Net Neutrality: Who’s flying this thing?

At first glance, the notion of Net Neutrality seems like a no brainer. It solves all sorts of speed and service issues with one large command from a regulatory body, specifically the FCC. But this spring a court ruled that the FCC did not have the authority to regulate providers. The FCC argues that net neutrality is necessary to ensure that providers don’t favor certain net content over others. They stand behind the proposal that such practice would unfairly limit certain web content that companies deemed “unworthy” to play so to speak. The members of the committee to set regulations over providers seem to fear that if they do not step in, that competition can be squashed and markets controlled unfairly. Truly, I say that regulating net neutrality works in theory, but in practice, it will kill the open market competition it seeks to save.

It will all start with an appeal that will overrule the initial decision against the FCC. There will be big headlines and a declaration of victory for the people. Regulation with begin to put standards in place that require paperwork, inspections, fees, fines, and a little old fashioned cronyism to meet. The companies that were willing to provide what the big guys weren’t will no longer have an edge and will be put into situations where the cost of existing and operating legally will outweigh the profit generated due to their small size. Only the big boys will be able to handle the change leaving a handful of options available to consumers. At this point, the FCC can point to the wonderful uniformity as a sign of their incredible ability to make the internet better through regulation. They will continue to push a “for the people” campaign that will lead to more regulation for “the common good”. Rules and laws will be set in place that regulate access, content, and authority in all web matters. A government agency that is most decidedly influenced by peer groups and money will be in charge of one of the most powerful tools mankind has ever seen. FCC regulators will have the able to take power and freedom away from individuals and put it back in the hands of those who can afford to pay to play. The internet allows for nobodies to be somebody overnight in a myriad of ways. But those in power do not want that to be the case. They want you to be able to buy, sell, watch, and do what they deem appropriate in ways that they see fit, but they do not want you to become the big boy.

The theory being preached has rarely been the problem with those in power in the western world. The practice, however, has been terrible. Communism is good in theory as well as world peace, and laissez faire capitalism and free candy. A problem occurs in each of these when the practice comes into place. When we have asked mankind to practice what they preach, historically, they tend to come up with things like breadlines, Berlin walls, and proposals for laws that would allow certain African nations to kill homosexuals if their sexuality were discovered. It is amazing that, especially in the United States, we have the Stockholm Syndrome like Smokey Robinson’s love had a hold on him (and we never talk about our clown tears). We have fallen in love with an abuser that keeps saying they only hits us because they love us. “This is for your own good baby” they may say only to hurt us again and again.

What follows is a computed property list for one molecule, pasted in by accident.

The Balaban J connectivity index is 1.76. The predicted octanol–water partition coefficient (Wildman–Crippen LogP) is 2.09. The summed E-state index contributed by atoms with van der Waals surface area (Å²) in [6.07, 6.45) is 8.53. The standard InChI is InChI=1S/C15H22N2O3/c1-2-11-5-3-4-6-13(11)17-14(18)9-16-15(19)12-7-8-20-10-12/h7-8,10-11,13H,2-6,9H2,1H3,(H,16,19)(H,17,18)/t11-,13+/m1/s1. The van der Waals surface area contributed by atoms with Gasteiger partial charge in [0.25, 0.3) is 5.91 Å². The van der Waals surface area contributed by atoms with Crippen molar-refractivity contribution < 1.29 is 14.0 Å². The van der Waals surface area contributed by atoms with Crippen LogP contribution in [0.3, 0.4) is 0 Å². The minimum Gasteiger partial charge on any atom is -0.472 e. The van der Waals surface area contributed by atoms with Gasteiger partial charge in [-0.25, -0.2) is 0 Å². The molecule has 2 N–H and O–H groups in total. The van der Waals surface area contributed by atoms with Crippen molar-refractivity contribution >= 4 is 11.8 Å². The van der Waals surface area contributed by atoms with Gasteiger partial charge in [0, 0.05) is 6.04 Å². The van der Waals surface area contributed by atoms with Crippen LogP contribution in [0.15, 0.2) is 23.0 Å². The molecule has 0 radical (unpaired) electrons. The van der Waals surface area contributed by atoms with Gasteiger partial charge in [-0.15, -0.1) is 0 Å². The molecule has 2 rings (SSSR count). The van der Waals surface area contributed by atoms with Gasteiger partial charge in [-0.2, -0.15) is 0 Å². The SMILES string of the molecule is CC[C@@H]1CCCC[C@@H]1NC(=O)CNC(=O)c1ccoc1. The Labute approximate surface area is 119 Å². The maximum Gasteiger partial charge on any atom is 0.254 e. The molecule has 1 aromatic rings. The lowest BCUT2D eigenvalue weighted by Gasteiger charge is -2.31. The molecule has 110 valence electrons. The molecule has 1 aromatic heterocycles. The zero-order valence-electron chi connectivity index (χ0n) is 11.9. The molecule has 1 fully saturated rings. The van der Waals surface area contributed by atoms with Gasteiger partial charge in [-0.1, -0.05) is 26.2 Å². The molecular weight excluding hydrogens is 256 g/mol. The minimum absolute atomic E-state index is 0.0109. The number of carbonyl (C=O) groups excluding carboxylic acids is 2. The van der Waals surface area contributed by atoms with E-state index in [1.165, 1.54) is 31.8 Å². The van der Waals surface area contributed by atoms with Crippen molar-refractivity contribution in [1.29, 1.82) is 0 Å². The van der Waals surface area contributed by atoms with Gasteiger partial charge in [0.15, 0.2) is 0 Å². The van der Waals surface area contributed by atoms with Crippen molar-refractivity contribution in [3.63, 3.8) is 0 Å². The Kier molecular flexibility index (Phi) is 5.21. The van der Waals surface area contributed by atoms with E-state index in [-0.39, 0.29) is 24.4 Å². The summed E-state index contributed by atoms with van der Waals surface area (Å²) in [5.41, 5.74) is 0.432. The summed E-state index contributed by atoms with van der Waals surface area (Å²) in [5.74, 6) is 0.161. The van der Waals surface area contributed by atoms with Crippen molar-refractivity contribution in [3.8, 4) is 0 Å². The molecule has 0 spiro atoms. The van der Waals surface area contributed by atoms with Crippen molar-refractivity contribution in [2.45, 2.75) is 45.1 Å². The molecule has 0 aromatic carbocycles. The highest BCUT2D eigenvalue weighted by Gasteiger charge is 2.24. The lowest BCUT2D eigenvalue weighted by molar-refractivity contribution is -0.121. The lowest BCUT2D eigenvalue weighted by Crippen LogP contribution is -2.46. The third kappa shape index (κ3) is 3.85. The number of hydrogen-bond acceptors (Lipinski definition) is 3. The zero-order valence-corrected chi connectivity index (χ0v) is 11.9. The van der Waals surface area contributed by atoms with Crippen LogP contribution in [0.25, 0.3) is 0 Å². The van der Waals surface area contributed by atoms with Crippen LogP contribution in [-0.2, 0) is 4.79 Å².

Minor grants of authority tend to lead to large scale abuses when it comes to corporations and government because both have monetary interests put before those they would claim to serve. If the FCC gets to put its foot in the water in will eventually jump in cannonball style. And we all know how long cannonball waves last. Am I a little paranoid? Ok, yes. Fair enough. But doesn’t the FCC have a track record of abuses? Don’t they already control a huge portion of our lives? I rest my case.

2 thoughts on “Net Neutrality: Who’s flying this thing?

  1. Service providers generally adopt the concept of “walled gardens:” a customer pays admission to the network, and is subject to the prioritization rules of that provider. Where the free-market model breaks down is when you have only a few broadband providers serving an area that all enforce different, strict access policies. The market, in effect, can’t choose an ideal provider. Think of Comcast enforcing a more stringent rule than its 200-GB-a-month policy. One could turn to AT&T DSL for continued connectivity, but perhaps they started prioritizing traffic to Yahoo last month, and Google access is slow as hell. It’s likely that only dialup providers remain, if one resides in the same area that you and I do.

    I do agree the time is wrong for the FCC to do something. Service providers aren’t doing the sorts of things I’m describing above. Don’t fix what ain’t broken.

    • Well said. The thought process is a little too open at this point. The rules won’t be solid enough to make a positive difference and they most likely will be abused by a government who is behind the times technologically speaking anyway.

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